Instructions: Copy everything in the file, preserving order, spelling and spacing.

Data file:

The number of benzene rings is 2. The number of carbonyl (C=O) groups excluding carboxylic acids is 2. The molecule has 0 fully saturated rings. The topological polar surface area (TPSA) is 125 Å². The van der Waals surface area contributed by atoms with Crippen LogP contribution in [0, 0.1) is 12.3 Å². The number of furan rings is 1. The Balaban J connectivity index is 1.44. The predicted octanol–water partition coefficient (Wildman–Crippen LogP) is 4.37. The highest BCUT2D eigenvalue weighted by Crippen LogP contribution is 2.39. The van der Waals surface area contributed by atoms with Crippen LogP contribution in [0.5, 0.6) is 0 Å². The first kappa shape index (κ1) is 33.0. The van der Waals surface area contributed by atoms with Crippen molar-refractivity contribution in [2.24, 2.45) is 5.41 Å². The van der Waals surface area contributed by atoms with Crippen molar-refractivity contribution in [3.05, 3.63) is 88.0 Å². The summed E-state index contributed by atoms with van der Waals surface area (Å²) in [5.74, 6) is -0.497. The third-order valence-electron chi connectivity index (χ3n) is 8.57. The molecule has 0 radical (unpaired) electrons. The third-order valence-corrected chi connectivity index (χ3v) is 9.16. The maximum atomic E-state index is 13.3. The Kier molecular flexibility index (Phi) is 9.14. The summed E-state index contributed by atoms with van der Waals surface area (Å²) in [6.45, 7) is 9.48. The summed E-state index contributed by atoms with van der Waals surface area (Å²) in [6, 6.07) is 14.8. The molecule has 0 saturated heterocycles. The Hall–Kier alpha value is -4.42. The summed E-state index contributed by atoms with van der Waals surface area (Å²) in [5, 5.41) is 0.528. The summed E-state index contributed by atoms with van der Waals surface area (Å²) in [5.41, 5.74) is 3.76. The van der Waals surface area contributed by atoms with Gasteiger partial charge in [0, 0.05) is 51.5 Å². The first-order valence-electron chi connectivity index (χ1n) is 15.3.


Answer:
The number of benzene rings is 2. The number of carbonyl (C=O) groups excluding carboxylic acids is 2. The molecule has 0 fully saturated rings. The topological polar surface area (TPSA) is 125 Å². The van der Waals surface area contributed by atoms with Crippen LogP contribution in [0, 0.1) is 12.3 Å². The number of furan rings is 1. The Balaban J connectivity index is 1.44. The predicted octanol–water partition coefficient (Wildman–Crippen LogP) is 4.37. The highest BCUT2D eigenvalue weighted by Crippen LogP contribution is 2.39. The van der Waals surface area contributed by atoms with Crippen LogP contribution in [0.5, 0.6) is 0 Å². The first kappa shape index (κ1) is 33.0. The van der Waals surface area contributed by atoms with Crippen molar-refractivity contribution in [2.24, 2.45) is 5.41 Å². The van der Waals surface area contributed by atoms with Crippen molar-refractivity contribution in [3.05, 3.63) is 88.0 Å². The summed E-state index contributed by atoms with van der Waals surface area (Å²) in [5.74, 6) is -0.497. The third-order valence-electron chi connectivity index (χ3n) is 8.57. The molecule has 0 radical (unpaired) electrons. The third-order valence-corrected chi connectivity index (χ3v) is 9.16. The maximum atomic E-state index is 13.3. The Kier molecular flexibility index (Phi) is 9.14. The summed E-state index contributed by atoms with van der Waals surface area (Å²) in [6.45, 7) is 9.48. The summed E-state index contributed by atoms with van der Waals surface area (Å²) in [6, 6.07) is 14.8. The molecule has 0 saturated heterocycles. The Hall–Kier alpha value is -4.42. The summed E-state index contributed by atoms with van der Waals surface area (Å²) in [5, 5.41) is 0.528. The summed E-state index contributed by atoms with van der Waals surface area (Å²) in [5.41, 5.74) is 3.76. The van der Waals surface area contributed by atoms with Gasteiger partial charge in [0, 0.05) is 51.5 Å². The first-order valence-electron chi connectivity index (χ1n) is 15.3.